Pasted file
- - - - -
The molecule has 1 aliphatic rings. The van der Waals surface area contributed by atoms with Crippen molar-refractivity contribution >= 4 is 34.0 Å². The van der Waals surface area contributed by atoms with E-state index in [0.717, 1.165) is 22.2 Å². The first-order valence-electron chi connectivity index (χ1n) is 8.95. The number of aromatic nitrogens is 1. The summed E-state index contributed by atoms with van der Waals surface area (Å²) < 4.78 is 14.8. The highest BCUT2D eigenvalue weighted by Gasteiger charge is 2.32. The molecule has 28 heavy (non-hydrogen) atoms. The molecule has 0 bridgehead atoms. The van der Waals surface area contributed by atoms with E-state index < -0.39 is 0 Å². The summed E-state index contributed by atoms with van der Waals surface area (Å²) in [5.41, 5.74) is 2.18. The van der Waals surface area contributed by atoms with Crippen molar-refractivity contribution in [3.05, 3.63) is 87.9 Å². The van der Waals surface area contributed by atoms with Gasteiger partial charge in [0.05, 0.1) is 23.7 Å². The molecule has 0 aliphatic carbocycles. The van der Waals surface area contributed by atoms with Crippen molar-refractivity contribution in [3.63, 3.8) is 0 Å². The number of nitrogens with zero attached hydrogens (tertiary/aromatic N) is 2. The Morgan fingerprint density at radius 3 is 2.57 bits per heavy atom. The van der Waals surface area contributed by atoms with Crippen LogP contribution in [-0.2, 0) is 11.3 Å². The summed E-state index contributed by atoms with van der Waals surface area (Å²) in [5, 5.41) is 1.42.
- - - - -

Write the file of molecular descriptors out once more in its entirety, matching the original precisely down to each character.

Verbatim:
The molecule has 1 aliphatic rings. The van der Waals surface area contributed by atoms with Crippen molar-refractivity contribution >= 4 is 34.0 Å². The van der Waals surface area contributed by atoms with E-state index in [0.717, 1.165) is 22.2 Å². The first-order valence-electron chi connectivity index (χ1n) is 8.95. The number of aromatic nitrogens is 1. The summed E-state index contributed by atoms with van der Waals surface area (Å²) < 4.78 is 14.8. The highest BCUT2D eigenvalue weighted by Gasteiger charge is 2.32. The molecule has 28 heavy (non-hydrogen) atoms. The molecule has 0 bridgehead atoms. The van der Waals surface area contributed by atoms with E-state index < -0.39 is 0 Å². The summed E-state index contributed by atoms with van der Waals surface area (Å²) in [5.41, 5.74) is 2.18. The van der Waals surface area contributed by atoms with Crippen molar-refractivity contribution in [3.05, 3.63) is 87.9 Å². The van der Waals surface area contributed by atoms with Gasteiger partial charge in [0.05, 0.1) is 23.7 Å². The molecule has 0 aliphatic carbocycles. The van der Waals surface area contributed by atoms with Crippen molar-refractivity contribution in [3.63, 3.8) is 0 Å². The number of nitrogens with zero attached hydrogens (tertiary/aromatic N) is 2. The Morgan fingerprint density at radius 3 is 2.57 bits per heavy atom. The van der Waals surface area contributed by atoms with Crippen LogP contribution in [-0.2, 0) is 11.3 Å². The summed E-state index contributed by atoms with van der Waals surface area (Å²) in [5, 5.41) is 1.42.